Jan 22, 2004

Destination: Meridiani Planum


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Destination: Meridiani Planum

On January 24, 2004, NASA's Mars rover Opportunity is scheduled to land on a Martian plain in search of evidence for water.





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January 22, 2004: On January 24, at about 9:05 p.m. Pacific Standard Time, NASA's second rover is scheduled to arrive on Mars. Opportunity will land near the equator, on a plain known as Meridiani Planum. It'll be halfway around the planet from Gusev Crater, where its twin, Spirit, is already feeding eager scientists as much data as it can transmit.


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Meridiani Planum interests scientists because it contains an ancient layer of hematite, an iron oxide that, on Earth, almost always forms in an environment containing liquid water. The site appears dry now. So how did the hematite get there? Was there once water in the area? If so, where did it go?


"There are five or six hypotheses to explain the hematite on Mars, but none of them are a slam-dunk," says NASA's Mars Landing Site Science Coordinator John Grant. "We have to go there to find out which is correct."

Right: The distribution of hematite in Sinus Meridiani, where Meridiani Planum is located. Reprinted from "Global mapping of Martian hematite mineral deposits: Remnants of water-driven processes on early Mars", by P.R. Christensen et al., J. Geophys. Res., 106, 23873-23885. [more]




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It's possible, for example, that the hematite was produced directly from iron-rich lavas, a process that would not require liquid water. But if water was involved--and that's considered most probable--then, most likely, the hematite either formed from the iron-rich waters of an ancient lake, or it formed when Martian groundwater percolated though layers of volcanic ash.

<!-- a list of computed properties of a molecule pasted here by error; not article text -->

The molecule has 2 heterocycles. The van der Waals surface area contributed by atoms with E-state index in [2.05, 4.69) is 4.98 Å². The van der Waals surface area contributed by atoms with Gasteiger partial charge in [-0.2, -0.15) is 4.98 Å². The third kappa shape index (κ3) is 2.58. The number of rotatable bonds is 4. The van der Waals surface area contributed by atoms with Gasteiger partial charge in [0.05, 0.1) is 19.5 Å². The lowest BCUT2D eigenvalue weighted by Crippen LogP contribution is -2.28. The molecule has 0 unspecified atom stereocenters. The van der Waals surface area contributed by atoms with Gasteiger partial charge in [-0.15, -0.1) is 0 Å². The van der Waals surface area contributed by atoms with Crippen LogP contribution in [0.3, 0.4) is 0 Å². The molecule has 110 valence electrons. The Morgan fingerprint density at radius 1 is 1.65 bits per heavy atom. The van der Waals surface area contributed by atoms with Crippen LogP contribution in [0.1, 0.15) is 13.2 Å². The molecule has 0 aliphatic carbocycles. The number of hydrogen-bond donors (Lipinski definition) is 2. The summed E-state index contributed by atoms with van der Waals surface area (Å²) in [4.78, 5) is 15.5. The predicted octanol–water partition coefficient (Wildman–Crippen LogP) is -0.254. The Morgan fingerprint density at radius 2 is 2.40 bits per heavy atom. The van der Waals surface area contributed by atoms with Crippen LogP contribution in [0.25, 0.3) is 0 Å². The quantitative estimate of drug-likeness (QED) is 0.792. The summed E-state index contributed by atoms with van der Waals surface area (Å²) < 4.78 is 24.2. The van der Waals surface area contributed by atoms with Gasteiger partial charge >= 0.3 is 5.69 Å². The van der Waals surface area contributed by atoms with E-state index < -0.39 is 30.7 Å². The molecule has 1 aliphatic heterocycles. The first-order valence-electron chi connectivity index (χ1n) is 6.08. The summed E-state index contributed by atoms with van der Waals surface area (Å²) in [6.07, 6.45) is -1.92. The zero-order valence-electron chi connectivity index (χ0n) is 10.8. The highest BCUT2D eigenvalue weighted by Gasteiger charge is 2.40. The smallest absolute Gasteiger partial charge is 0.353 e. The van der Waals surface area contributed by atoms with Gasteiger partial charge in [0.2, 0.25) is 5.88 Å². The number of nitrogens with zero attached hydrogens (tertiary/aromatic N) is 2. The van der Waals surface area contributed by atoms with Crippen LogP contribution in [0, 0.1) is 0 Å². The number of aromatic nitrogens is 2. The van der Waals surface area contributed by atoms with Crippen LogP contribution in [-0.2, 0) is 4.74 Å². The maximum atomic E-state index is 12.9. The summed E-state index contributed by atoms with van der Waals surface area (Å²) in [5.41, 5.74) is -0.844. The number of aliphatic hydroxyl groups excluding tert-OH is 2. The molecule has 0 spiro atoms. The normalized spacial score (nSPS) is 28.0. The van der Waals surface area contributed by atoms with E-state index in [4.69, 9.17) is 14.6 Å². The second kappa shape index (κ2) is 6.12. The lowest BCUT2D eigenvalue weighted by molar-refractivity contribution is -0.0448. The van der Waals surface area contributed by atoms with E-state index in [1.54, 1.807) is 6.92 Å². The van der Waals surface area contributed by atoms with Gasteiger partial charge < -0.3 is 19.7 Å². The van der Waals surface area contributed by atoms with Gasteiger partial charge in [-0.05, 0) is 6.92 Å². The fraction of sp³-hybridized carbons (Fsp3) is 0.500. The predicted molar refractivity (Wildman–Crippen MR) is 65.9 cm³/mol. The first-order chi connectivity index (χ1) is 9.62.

Opportunity's suite of spectrometers, cameras, microscopes, and sampling tools should allow scientists to figure out where the hematite came from. For instance, if a mineral called goethite is found among the hematite, that would mean that the hematite formed in watery conditions. On the other hand, if magnetite is found and goethite is not, a watery past is unlikely.

Just being able to look at the way the hematite is distributed will provide some answers. If the hematite occurs as a thin layer within a pile of layers, then it's likely to have formed in a long-ago lake, says Grant. If, on the other hand, it occurs in more discrete veins, deposited between cracks in rocks, "then it's much more likely to have been associated with groundwater."


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Above: Opportunity approaches an interesting rock. [more]

If you look in the Earth, he says, in places where the groundwater percolates through the subsurface, "you see evidence for life all over the place." This mission, Grant emphasizes, is not seeking evidence of Martian life. It's looking for environments that were favorable for life, and in which evidence of life may have been preserved.

Knowing how the hematite formed will help determine if Meridiani Planum is that kind of environment.

Meridiani Planum is unique on Mars because there's so much exposed hematite there, according to data gathered by NASA's Mars Global Surveyor spacecraft. "Localized deposits also exist in two other sites: the deep canyon Valles Marinaris and a place called called Aram Chaos," notes Grant, "but neither are accessible based on the current landing system." Meridiani Planum has more hematite and it's a safer place to land.


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Right: An artist's concept of ancient hot springs on Mars where hematite might have collected. [more]


Meridiani Planum is also attractive because the site appears to be eroding, with once-buried craters that are now half-revealed. Opportunity might be able to inspect layers of ground that would otherwise be hidden, affording a glimpse into the area's distant past.

"There's so much we don't know about Mars," says Grant. "But I really think we're going to come out of this mission with a better understanding of what Mars has been like over time, and where we might go for our next step."

Visit for the latest information about Spirit and Opportunity.